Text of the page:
Contributions to an RRSP can earn income inside the plan tax free until they are withdrawn. The year a person turns 71 they have three options for the money: take it into income (may make sense if it is a small amount); put into an annuity making yearly payments (with interest rates so low, not done very often) and; transfer the money to a Registered Retirement Income Fund (RRIF). If the RRIF is chosen, a fixed percent each year, determined by age, must be withdrawn. At 72 the minimum is 5.4% of the balance at the beginning of the year; @80 – 6.82%, @95 or older – 20%. The balance continues to earn tax free income that is only taxed when it is withdrawn. RRIF withdrawls are eligible for Pension Splitting and the Pension Income Credit.

2/ Spousal RRSP

If neither spouse is likely to have an employment-based pension, a Spousal RRSP can still make sense. With the advent of Pension Income Splitting, the value of the Spousal RRSP has declined. Any contributions to a Spousal RRSP that are withdrawn within three years, are attributed back to the contributor, and the not plan holder.

3/ RRSP vs Tax Free Savings Account (TFSA)

TFSA contribution room is earned each year the contributor is 18 years of age or older. If you have never contributed to a TFSA, and were at least 18 in 2009, you now have $51,000 in contribution room. TFSA contributions are not tax-deductible, like those to an RRSP; they are not income when they are withdrawn. If you withdraw money from a TFSA, unless you had the contribution room to repay it, you must wait until the following year to repay it.

The person’s income determines the refund for RRSP contributions.  In BC if your income is $38,000, a $1,000 RRSP contribution yields a tax savings (on the 2016 tax return) of $200.60; income of $75,000 = $282; income of $100,000 = $382.90.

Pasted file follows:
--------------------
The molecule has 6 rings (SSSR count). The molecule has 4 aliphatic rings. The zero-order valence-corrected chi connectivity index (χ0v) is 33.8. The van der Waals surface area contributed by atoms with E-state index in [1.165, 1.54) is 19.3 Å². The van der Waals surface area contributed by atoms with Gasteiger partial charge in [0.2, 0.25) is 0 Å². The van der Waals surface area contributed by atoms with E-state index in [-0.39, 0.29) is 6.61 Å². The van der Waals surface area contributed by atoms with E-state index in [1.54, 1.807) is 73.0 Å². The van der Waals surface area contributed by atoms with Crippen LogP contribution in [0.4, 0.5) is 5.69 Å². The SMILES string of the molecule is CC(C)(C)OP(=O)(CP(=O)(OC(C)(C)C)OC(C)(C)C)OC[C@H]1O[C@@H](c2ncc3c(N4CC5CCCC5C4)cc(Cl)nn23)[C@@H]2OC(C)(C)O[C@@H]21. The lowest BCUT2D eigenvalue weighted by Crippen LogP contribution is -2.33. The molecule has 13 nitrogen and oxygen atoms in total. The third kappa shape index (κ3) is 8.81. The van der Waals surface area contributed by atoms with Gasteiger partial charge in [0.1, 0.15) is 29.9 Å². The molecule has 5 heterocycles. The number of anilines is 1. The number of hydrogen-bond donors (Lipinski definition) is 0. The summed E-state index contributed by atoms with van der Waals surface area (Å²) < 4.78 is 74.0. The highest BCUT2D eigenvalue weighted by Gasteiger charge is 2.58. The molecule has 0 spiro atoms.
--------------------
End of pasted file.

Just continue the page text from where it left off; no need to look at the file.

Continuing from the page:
What will your income be in retirement? If it is going to be $50,000 or more, any of the income tested benefits or fees (such as MSP Premiums) are not applicable. In this case, maximizing your RRSP contribution before looking at a TFSA makes sense.

If your taxable income in retirement is going to be less than $18,600, maximizing your TFSA each year makes the most tax sense. At that income level MSP premiums are nil; Pharmacare deductibles are lower; Shelter Aid for Elderly Residents is available if you rent; and Guaranteed Income Supplement from the federal government is likely. If you add to your low income with RRSP or RRIF income, some of the above benefits may be lost.

So, RRSP or TFSA? The higher your income, the higher your benefit from an RRSP. Max out the RRSP and then do the same with the TFSA if you can.

In the March issue of James Bay Beacon I will look at the changes to the 2016 tax return. As always, using my lens of Helping You to Keep More of YOUR Money, thanks for reading and I look forward to answering your questions at the New Horizons Friday Forum on March 3.